A more cautious approach is recommended if patients have had vertebral fractures or multiple other fragility fractures, or if they have had a fracture in relation to impact exercise. However, there is no absolute contraindication to moderate impact exercise for these patients. The statement recognises that it may be appropriate for these patients to gradually build up to moderate impact exercise, particularly for those already used to this type of exercise.

Recommendations for safe moving and lifting are based on a principle of ‘good preventative measures for all’. They propose that everyone with osteoporosis should learn to ‘hip hinge’ for safe lifting and moving. Similarly, alternatives or modifications to some types of movement and exercises in pilates, yoga and related activities are recommended.

Generally, a ‘how to’, positive and encouraging approach by professionals to exercise and physical activity is strongly recommended, both to increase appropriate exercise for fracture risk reduction and management, and to maintain activity for general health.

Sarah Leyland, Nurse Consultant, Royal Osteoporosis Society

Jon Tobias, Professor in Rheumatology, University of Bristol; Honorary Consultant North Bristol NHS Trust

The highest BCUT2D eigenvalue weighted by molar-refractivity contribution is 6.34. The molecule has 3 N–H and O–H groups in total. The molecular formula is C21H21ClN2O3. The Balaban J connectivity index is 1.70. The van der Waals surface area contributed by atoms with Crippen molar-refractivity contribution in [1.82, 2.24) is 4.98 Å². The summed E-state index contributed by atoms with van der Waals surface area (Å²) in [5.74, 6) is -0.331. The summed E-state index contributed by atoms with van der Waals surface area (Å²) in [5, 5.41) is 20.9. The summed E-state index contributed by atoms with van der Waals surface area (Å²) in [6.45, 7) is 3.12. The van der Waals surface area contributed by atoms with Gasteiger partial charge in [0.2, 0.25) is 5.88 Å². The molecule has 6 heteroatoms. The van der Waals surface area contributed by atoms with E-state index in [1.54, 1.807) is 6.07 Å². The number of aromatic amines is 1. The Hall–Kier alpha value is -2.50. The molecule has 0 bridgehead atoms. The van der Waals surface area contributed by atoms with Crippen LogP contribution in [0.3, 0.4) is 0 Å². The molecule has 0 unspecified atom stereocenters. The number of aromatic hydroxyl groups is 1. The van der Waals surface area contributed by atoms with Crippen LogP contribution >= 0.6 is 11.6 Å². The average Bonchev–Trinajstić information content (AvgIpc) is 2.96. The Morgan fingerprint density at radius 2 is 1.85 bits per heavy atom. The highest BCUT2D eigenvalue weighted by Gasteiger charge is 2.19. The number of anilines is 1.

1. Royal Osteoporosis Society 2018 Strong, Steady and Straight
  2. Royal Osteoporosis Society 2019 Exercise and Physical Activity for Osteoporosis and Bone Health
  3. Paskins Z 2017 Views on Strong, Straight and Steady Project: Findings from Stakeholder Advisory Groups with Public and Professionals. Bath: National Osteoporosis Society.
  4. Clark R 2017 Strong, Straight and Steady Survey Report. Bath: National Osteoporosis Society.
  5. Reventlow SD 2007 Scandinavian Journal of Primary Health Care 25 160–165.
  6. Giangregorio LM et al. 2014 Osteoporosis International 25 821–835.
  7. Giangregorio LM et al. 2015 Osteoporosis International 26 891–910.
  8. Beck BR et al. 2017 Journal of Science & Medicine in Sport 20 438–445.
  9. Knutsnor S et al. 2018 Journal of Frailty, Sarcopenia & Falls 3 155–178.
  10. UK Chief Medical Officers 2011 Start Active, Stay Active
  11. Gregg EW et al. 2000 Journal of the American Geriatrics Society 48 883–893.
  12. Howe TE et al. 2011 Cochrane Database of Systematic Reviews doi: 10.1002/14651858.CD000333.pub2.
  13. Kohrt WM et al. 2004 Medicine & Science in Sports & Exercise 36 1985–1996.
  14. Watson SL et al. 2017 Journal of Bone & Mineral Research 33 211–220.
  15. Sherrington C et al. 2019 Cochrane Database of Systematic Reviews doi: 10.1002/14651858.CD012424.pub2.
  16. Giangregorio LM et al. 2013 Cochrane Database of Systematic Reviews doi: 10.1002/14651858.CD008618.pub2.
  17. Kanemaru A et al. 2010 Archives of Gerontology & Geriatrics 51 169–172.